Connie Dales, Creative Assistant
A few weeks back – and goodness only knows what Google rabbit hole I fell down to come across this particular Daily Mail (*shudder*) article – I had the good fortune of being introduced to the residents of an anonymous stretch of terraced houses in Middlesbrough, site of what I can only assume The People are now calling The Great Garden Alley Transformation of 2013.
The story goes like this: not thrilled with the congregation of rubbish, rats and rascals in the shared alley behind their row of houses, a group of residents, led by the one and only Mavis Arnold, planned and executed a revamp of the space, funded by a £6800 grant from the authorities. Now, I don’t claim to have an extensive knowledge of outdoor wares and their pricings, but a short trip to mumsnet informed me that a garden renovation, and we’re talking individual gardens, averages £5000, so I don’t think £6800 is exactly an inordinate amount of money for the job.
Be that as it may, the change is very impressive. From a dirty, uninviting jitty – so these alleys are called, apparently – to a communal area where the residents can relax, families can play, and all can put their green thumbs to use. The space is lined on all sides by an eclectic range of garden furniture, from tables to ceramic ducks to benches to bird cages; flowers and shrubs in abundance, even on the walls; and a varied offering of fruit and vegetables to be tended to.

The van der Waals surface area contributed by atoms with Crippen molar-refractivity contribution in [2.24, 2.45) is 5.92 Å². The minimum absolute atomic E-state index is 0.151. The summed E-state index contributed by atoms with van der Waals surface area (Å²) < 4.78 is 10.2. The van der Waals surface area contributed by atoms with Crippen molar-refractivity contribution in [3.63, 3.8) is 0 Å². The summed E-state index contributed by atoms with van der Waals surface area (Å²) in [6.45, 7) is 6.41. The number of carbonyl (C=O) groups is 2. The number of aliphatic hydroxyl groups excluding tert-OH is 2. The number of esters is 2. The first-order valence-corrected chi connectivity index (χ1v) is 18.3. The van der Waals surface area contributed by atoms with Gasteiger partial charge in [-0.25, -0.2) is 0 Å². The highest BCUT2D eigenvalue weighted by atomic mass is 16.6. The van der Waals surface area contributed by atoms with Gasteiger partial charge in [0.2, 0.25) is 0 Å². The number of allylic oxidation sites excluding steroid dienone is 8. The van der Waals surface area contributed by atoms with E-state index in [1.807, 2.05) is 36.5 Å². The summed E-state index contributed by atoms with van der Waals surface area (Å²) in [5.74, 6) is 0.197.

In a society where time spent outdoors is dwindling, small pockets of community initiative, like this one in Middlesbrough, can make all the difference. With neighbours of all ages having access to the space, the passage can be a hub of social activity and a way to look out for each other. No one has to be alone when such an uplifting space is literally on their doorstep. So not only has it been a physical transformation of the alleyway itself, it’s also changed, in a very positive way, how these people can and do interact with nature and with one another.
Upon further research, I learnt that Middlesbrough is home to ‘something of a gardening revolution’. One of the groups responsible for this is Alley Pals who, as the name suggests, focus their efforts on alley gardens such as that created by Alley Pal member and local legend, our good friend Mavis. After the disbanding of Middlesbrough Council’s Back Alley Improvement Team (BAIT), Mavis and the gang became the only ones working on the ongoing development and maintenance of these spaces. A whole community transformation masterminded by the community themselves.
I am in awe of their efforts and how they’ve turned out. I just vaguely considered starting something similar myself and that was enough for me to appreciate that, no, I’m very unlikely to.